No further delays.  Are you excited?  I'm excited.

(Content: referenced animal death. Fun content: chimney history, Viola Davis' poker face.)

The Name of the Wind: p. 1--
Prologue: A Silence of Three Parts

The title page informs me that this book is "The Kingkiller Chronicle: Day One", which is even more amazing than your typical 'Book One of the Interminability Cycle'.  A single day.  I assume this due to flashbacks, but suddenly I wonder why no one's tried to do the dragons-and-wizards version of 24 yet.

There is of course a map, labelled "The Four Corners of Civilization" which conveniently ends all along the right edge of the page with the practically-vertical Stormwall Mountains.  Nothing civilised anywhere else, I guess?  These people are terrible explorers or huge narcissists, but--to be clear--I am fully expecting this book to be unabashedly pretentious stereotypical fantasy, and I will not hold that against it any more than I condemned Wheel of Time for being a by-the-numbers Tolkien ripoff.  (Bad example?)  Until and unless Rothfuss earns my ire with offensive handling of actual characters, my exclamations will probably all translate to 'that is terrible I love it'.
It was night again. The Waystone Inn lay in silence, and it was a silence of three parts.

The first part of the silence is absence: no wind, no drinking crowd, no music.  There are a couple of guys drinking intently, whose lack of conversation "added a small, sullen silence to the larger, hollow one".  The third silence is an excuse to describe the scenery:
If you listened for an hour, you might begin to feel it in the wooden floor underfoot and in the rough, splintering barrels behind the bar [....] in the weight of the black stone hearth that held the heat of a long dead fire [....] in the hands of the man who stood there, polishing a stretch of mahogany that already gleamed in the lamplight.
He has "true-red" hair, so I assume he's a main character.  He owns the bar, and the poetic third silence: "It was the patient, cut-flower sound of a man who is waiting to die."  That's the entire prologue.  I have no idea what it means but, again, it is shamelessly over-the-top and I love it.

Chapter One: A Place for Demons

Same inn, different night?  A stock character named Old Cob is telling a quartet of young men a story of wandering hero Taborlin the Great, disarmed and imprisoned in a tower where the flames had turned blue, which the smith's apprentice correctly identifies as a sign of the Chandrian (bad guys of some type, clearly).  They pause for Medieval Fantasy Dinner, "five bowls of stew and two warm, round loaves of bread", which is some nice baking service--and then back to the story, where Taborlin turns out to be Superman levels of overpowered, because he "knew the names of all things, and so all things were to his command".  He commands the stone wall of his cell to fall apart, jumps out the hole, and "he knew the name of the wind" [DRINK!] so it caught him on his way down.  He doesn't even have the stab wound from his captors, thanks to his new magic amulet that they somehow failed to take from him.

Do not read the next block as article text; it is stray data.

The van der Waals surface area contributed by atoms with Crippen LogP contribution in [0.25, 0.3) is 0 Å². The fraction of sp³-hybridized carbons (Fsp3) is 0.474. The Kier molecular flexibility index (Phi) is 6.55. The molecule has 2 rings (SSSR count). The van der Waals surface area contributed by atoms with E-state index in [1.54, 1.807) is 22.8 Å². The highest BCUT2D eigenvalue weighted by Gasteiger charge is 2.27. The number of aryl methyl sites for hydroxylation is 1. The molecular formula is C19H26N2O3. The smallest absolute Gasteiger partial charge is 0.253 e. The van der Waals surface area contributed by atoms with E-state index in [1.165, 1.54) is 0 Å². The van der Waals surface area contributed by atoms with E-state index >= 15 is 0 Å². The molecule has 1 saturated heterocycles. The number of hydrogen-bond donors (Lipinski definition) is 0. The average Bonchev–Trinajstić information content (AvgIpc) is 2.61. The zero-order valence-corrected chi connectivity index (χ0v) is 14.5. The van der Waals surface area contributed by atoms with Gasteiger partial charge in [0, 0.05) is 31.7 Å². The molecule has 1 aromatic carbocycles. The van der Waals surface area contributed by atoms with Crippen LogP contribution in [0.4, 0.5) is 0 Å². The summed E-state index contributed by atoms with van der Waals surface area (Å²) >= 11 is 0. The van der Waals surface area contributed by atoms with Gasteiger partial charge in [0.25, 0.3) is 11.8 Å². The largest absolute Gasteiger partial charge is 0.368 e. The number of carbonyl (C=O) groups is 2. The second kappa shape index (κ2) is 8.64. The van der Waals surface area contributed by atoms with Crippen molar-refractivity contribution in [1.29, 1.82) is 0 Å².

The men start arguing over the precise rhyming scheme about being kind to tinkers (such as the one who gifted Taborlin this Amulet of Gamebreaking), and the innkeeper, Kote, interrupts for basically the first time since he moved to town a year ago:
A tinker's debt is always paid:/Once for any simple trade./Twice for freely given aid./Thrice for any insult made.
I had been thinking that the innkeeper was the protagonist, but he's got a name now, whereas the narrative has paused twice now to tell us that the smith's teenage apprentice is still always called "boy", which I find Suspicious.  Old Cob specifies that the amulet would protect Taborlin from evil, "demons and such", causing Shep to grumble about needing it himself.  Implications follow that Shep's farm may have been hit by demons last week and everyone is too polite to ask about it while sober.  I hope it was demons.  I would give a lot to see a fantasy novel written from the perspective of ordinary villagers just trying to get on with life in a world where apocalyptic devil-gods and prophesied heroes and monster hordes are as common as rainy days.

Another disagreement arises about whether the Chandrian are demons or, as Jake insists, "They were the first six people to refuse Tehlu's choice of the path", et cetera.  On the plus side, rather than everyone having a weirdly encyclopedic knowledge of their mytho-history, they seem to have various competing stories and can't agree what's what.  Already we're doing better than Wheel of Time.